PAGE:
Carnival Corp. strikes deal with EPA

By Tom Stieghorst
Carnival Corp. has lifted a cloud over its future in North America — and might well have set a crucial precedent for the cruise industry — by reaching an agreement with the U.S. Environmental Protection Agency (EPA) over pending air pollution rules.

The agreement would allow 32 of Carnival's ships to meet stringent emissions standards set for 2015 by scrubbing their exhaust of pollutants rather than burning costly low-sulfur fuel.

The EPA will allow the ships to burn conventional fuel during a trial period for Carnival's exhaust scrubber technology, which is designed to cleanse emissions of both sulfur dioxide and soot and other particulates.

"This is a significant accomplishment as well as an important milestone for our company," Carnival Corp. CEO Arnold Donald said.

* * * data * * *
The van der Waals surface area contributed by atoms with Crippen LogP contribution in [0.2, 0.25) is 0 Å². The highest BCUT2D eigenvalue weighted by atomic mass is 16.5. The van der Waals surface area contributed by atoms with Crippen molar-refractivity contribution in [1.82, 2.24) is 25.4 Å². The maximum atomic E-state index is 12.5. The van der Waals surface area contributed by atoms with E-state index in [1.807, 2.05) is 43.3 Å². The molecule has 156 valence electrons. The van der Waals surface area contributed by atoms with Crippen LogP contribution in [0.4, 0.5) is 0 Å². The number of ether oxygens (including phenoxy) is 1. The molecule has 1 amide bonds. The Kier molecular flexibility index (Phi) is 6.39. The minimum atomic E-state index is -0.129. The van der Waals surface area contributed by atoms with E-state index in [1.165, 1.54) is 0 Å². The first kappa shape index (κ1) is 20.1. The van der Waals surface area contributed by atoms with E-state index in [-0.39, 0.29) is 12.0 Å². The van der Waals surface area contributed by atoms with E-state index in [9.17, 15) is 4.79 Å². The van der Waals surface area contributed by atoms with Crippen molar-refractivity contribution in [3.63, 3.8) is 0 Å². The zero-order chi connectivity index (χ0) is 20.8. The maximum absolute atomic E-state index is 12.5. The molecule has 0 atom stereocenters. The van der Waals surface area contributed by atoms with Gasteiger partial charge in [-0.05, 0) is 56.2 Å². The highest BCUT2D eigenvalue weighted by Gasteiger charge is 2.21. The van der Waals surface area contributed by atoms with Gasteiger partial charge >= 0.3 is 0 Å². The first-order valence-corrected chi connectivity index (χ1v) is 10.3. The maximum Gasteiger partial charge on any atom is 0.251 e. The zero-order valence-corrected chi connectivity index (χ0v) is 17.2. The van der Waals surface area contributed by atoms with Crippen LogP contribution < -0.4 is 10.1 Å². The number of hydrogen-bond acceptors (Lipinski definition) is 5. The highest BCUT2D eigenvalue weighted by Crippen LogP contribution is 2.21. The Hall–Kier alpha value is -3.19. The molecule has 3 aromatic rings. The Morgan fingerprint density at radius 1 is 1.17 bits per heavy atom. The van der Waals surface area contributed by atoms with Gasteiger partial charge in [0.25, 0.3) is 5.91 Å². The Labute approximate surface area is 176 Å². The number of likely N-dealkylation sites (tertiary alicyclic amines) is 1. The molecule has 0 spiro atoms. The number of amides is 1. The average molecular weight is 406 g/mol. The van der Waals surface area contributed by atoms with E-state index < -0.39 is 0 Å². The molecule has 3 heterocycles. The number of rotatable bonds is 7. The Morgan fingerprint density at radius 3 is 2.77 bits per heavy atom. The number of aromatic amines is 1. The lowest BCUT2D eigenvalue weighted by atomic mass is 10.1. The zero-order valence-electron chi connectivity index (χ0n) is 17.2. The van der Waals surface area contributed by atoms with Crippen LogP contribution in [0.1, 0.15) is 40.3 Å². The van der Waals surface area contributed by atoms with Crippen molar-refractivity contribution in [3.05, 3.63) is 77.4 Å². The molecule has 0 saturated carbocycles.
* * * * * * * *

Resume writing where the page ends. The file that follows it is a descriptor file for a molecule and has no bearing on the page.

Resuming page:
Carnival had estimated its fuel bill would be at least $265 million higher as a result of a 2015 cap on fuel sulfur content of 0.1% in the North American Emissions Control Area (ECA).

It said it planned to spend $180 million on buying and installing the exhaust gas scrubbers through mid-2016. It will spread the technology throughout its three main North American brands — Carnival Cruise Lines, Holland America Line and Princess Cruises — as well as Cunard Line.

Those brands sail 58 of Carnival's 102 ships.

The ships that get scrubbers will use only shore power or marine gas oil when docked in ports in the U.S. and Canada.

In a statement, the EPA said it is committed to allowing the flexible use of advanced technologies to satisfy the health and environmental benefits of the ECA rule. It said that along with the Coast Guard it continues to talk to several marine companies about other technology programs.

The costs of ECA are a threat to cruise markets such as Alaska, where ships mostly sail within the 200-mile ECA coastal zone and low-sulfur diesel is two to three times more expensive than bunker fuel.

Previously, the EPA had rejected an alternative put forth by the cruise industry that would have averaged lower sulfur emissions close to port with higher-than-allowed emissions farther out at sea.
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